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Ground faults are of the devil


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I’ve been fighting the new GFs that came with my new service, and I’m about to call it quits.  First the rain two weeks ago knocked everything off.  Then the six inch snow knocked it off again, so I dug everything out (500 ext cords means a lot of connections to dig out).  Now the snow is melting and all of the water is knocking everything out again.  Keep in mind while I’m battling the north half acre the south half acre, which has 10, 15 year old and older GFs is doing fine and hasn’t gone off one time!  New is not better!  I remember reading other posts on PC about using grease to keep moisture out of ext cords.  Is that correct, or am I imaging that?

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Thank you guys.  I’ll look for the grease, and I spent the morning putting 2X4s under each connection to get them off the ground.  I also shop vacated 200 gallons of water from the lighted trail that leads off into the field.  We’re supposed to get some sun and a little wind today, which should help dry out the connections.  If I ever get time, I’m going to post this years pictures.

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Make sure you purchase the dielectric grease that’s made for waterproofing electrical connections.  Because there’s more than one kind.  I think raising your connections off the ground and onto 2 x 4’s should help.  I tried using electrical tape on my outdoor Christmas light connections;  but if rain or snow gets past the tape, then that moisture is held in there.  Lowe’s sells those round locking electrical connectors for such an application, but I have not tried them. They’re green, plastic.  Merry Christmas!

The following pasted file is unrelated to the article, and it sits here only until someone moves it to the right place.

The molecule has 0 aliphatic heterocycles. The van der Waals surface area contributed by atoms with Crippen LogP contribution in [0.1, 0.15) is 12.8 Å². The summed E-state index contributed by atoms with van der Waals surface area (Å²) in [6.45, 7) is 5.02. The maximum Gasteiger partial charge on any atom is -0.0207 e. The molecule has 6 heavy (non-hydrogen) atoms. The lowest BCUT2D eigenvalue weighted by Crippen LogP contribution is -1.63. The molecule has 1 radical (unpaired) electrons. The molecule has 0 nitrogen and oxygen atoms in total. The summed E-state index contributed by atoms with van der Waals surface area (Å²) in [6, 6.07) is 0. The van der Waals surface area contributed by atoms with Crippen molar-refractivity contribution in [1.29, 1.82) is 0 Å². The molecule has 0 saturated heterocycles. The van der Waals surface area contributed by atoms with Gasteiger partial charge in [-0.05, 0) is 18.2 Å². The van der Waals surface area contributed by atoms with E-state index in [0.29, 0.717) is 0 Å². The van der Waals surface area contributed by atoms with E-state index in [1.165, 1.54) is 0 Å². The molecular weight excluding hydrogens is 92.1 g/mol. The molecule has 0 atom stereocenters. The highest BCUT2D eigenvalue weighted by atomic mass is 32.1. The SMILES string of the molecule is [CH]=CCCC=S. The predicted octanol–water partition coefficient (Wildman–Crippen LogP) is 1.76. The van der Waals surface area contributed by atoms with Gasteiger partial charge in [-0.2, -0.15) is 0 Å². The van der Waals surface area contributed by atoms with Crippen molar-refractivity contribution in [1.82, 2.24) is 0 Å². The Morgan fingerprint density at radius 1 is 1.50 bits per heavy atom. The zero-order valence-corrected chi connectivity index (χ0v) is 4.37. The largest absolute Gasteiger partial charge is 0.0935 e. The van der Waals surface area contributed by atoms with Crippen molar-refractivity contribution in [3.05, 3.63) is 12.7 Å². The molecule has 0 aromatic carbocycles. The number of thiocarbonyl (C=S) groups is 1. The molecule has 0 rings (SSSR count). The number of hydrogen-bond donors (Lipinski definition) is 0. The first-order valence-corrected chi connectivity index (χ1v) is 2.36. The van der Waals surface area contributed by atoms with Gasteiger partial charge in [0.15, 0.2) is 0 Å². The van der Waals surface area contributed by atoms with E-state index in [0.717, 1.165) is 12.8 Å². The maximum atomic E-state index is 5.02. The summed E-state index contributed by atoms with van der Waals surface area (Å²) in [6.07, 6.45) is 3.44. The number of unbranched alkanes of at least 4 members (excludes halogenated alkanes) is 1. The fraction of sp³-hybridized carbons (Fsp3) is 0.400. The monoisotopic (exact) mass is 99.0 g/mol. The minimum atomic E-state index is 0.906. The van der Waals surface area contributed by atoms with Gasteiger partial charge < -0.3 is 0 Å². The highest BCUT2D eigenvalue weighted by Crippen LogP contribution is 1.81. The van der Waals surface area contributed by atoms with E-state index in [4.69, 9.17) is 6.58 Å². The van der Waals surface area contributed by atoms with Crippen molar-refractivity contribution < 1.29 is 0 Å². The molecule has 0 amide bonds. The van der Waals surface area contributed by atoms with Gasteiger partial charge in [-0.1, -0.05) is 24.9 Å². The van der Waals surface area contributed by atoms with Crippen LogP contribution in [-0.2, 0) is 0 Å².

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Keeping it off the ground is key!!! I like using yard stakes. It keeps plug about 6” off the ground and there plastic which works good in Georgia. I use a very very small amount of dielectric grease in small tube. Below are some pictures from another feed. Mine stayed on during the downpour we had sideways rain 60 mph gust and 4” rain. In 8 hrs. I looked it up for my area  for last 5yrs December we get 7-13” rain.

On 11/12/2020 at 9:43 AM, Scott Rob said:

Chuck you are totally rights!

I live in Georgia which I think it rains almost everyday.

what helps me is to keep all plugs off the ground and use a very small amount of dielectric grease that seems to keep out the water. I found some pictures of what I did last year. I use plastic yard light stakes to keep plugs off the ground. I also sometimes tie the cord up on back of blow mold to keep plug off the ground. Also if you have blow mold make sure there’s drain hole. A few years ago I KeepEd having gfci trip found out that some of blow mold had filled up with water and shorted out.

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On 11/12/2020 at 10:50 AM, Scott Rob said:

No, tape will hold in water and when it freezing up it breaks SPT plugs its not pretty. Also it will trip gfci breaker. Also keep you LOR controllers and plugs off the ground. One of mine is mounted on set stairs for choir and the other is on the back of manger. Also I have pigtails with C7 bulbs on A few channels to help with dimming LED light strings. So they don’t jump as much at lower dimmer settings. Chuck told me that trick:) I also use outdoor rated outlet box which also helps keep water out of main box’s that feed LOR controllers. Hope this help!